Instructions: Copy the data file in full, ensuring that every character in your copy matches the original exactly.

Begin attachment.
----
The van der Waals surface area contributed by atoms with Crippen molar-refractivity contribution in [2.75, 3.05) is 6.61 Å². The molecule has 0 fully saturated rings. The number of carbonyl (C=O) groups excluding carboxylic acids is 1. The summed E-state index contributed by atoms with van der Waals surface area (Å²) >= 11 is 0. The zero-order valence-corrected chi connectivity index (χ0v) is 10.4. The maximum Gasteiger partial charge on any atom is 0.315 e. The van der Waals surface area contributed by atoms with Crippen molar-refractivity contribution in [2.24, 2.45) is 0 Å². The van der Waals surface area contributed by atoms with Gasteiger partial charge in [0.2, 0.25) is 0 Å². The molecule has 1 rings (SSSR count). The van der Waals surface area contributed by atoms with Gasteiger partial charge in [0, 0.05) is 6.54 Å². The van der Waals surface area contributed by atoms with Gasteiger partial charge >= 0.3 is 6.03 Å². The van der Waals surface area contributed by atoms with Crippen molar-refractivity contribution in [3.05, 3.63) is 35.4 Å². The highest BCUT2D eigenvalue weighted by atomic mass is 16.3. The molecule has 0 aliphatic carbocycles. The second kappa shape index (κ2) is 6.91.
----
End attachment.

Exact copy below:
The van der Waals surface area contributed by atoms with Crippen molar-refractivity contribution in [2.75, 3.05) is 6.61 Å². The molecule has 0 fully saturated rings. The number of carbonyl (C=O) groups excluding carboxylic acids is 1. The summed E-state index contributed by atoms with van der Waals surface area (Å²) >= 11 is 0. The zero-order valence-corrected chi connectivity index (χ0v) is 10.4. The maximum Gasteiger partial charge on any atom is 0.315 e. The van der Waals surface area contributed by atoms with Crippen molar-refractivity contribution in [2.24, 2.45) is 0 Å². The van der Waals surface area contributed by atoms with Gasteiger partial charge in [0.2, 0.25) is 0 Å². The molecule has 1 rings (SSSR count). The van der Waals surface area contributed by atoms with Gasteiger partial charge in [0, 0.05) is 6.54 Å². The van der Waals surface area contributed by atoms with Gasteiger partial charge >= 0.3 is 6.03 Å². The van der Waals surface area contributed by atoms with Crippen molar-refractivity contribution in [3.05, 3.63) is 35.4 Å². The highest BCUT2D eigenvalue weighted by atomic mass is 16.3. The molecule has 0 aliphatic carbocycles. The second kappa shape index (κ2) is 6.91.